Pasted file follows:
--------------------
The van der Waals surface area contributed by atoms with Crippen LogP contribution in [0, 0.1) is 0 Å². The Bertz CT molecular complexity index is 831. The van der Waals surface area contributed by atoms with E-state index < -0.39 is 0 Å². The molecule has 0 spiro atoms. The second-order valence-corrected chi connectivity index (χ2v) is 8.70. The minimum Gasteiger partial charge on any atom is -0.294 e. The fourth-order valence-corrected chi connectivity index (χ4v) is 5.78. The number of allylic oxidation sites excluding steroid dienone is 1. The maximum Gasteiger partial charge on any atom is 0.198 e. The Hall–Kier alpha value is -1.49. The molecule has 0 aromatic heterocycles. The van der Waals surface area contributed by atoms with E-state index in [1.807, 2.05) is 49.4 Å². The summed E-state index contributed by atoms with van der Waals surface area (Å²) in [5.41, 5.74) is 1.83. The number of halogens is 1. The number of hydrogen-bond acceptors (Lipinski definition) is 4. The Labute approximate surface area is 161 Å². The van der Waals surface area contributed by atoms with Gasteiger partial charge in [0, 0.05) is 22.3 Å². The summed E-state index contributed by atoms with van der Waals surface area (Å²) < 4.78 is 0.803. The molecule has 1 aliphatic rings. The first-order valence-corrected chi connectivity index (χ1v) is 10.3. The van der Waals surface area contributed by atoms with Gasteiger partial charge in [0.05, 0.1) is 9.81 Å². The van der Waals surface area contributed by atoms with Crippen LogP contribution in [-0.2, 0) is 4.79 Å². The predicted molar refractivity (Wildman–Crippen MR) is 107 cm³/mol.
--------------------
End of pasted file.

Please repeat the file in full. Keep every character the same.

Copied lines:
The van der Waals surface area contributed by atoms with Crippen LogP contribution in [0, 0.1) is 0 Å². The Bertz CT molecular complexity index is 831. The van der Waals surface area contributed by atoms with E-state index < -0.39 is 0 Å². The molecule has 0 spiro atoms. The second-order valence-corrected chi connectivity index (χ2v) is 8.70. The minimum Gasteiger partial charge on any atom is -0.294 e. The fourth-order valence-corrected chi connectivity index (χ4v) is 5.78. The number of allylic oxidation sites excluding steroid dienone is 1. The maximum Gasteiger partial charge on any atom is 0.198 e. The Hall–Kier alpha value is -1.49. The molecule has 0 aromatic heterocycles. The van der Waals surface area contributed by atoms with E-state index in [1.807, 2.05) is 49.4 Å². The summed E-state index contributed by atoms with van der Waals surface area (Å²) in [5.41, 5.74) is 1.83. The number of halogens is 1. The number of hydrogen-bond acceptors (Lipinski definition) is 4. The Labute approximate surface area is 161 Å². The van der Waals surface area contributed by atoms with Gasteiger partial charge in [0, 0.05) is 22.3 Å². The summed E-state index contributed by atoms with van der Waals surface area (Å²) < 4.78 is 0.803. The molecule has 1 aliphatic rings. The first-order valence-corrected chi connectivity index (χ1v) is 10.3. The van der Waals surface area contributed by atoms with Gasteiger partial charge in [0.05, 0.1) is 9.81 Å². The van der Waals surface area contributed by atoms with Crippen LogP contribution in [-0.2, 0) is 4.79 Å². The predicted molar refractivity (Wildman–Crippen MR) is 107 cm³/mol.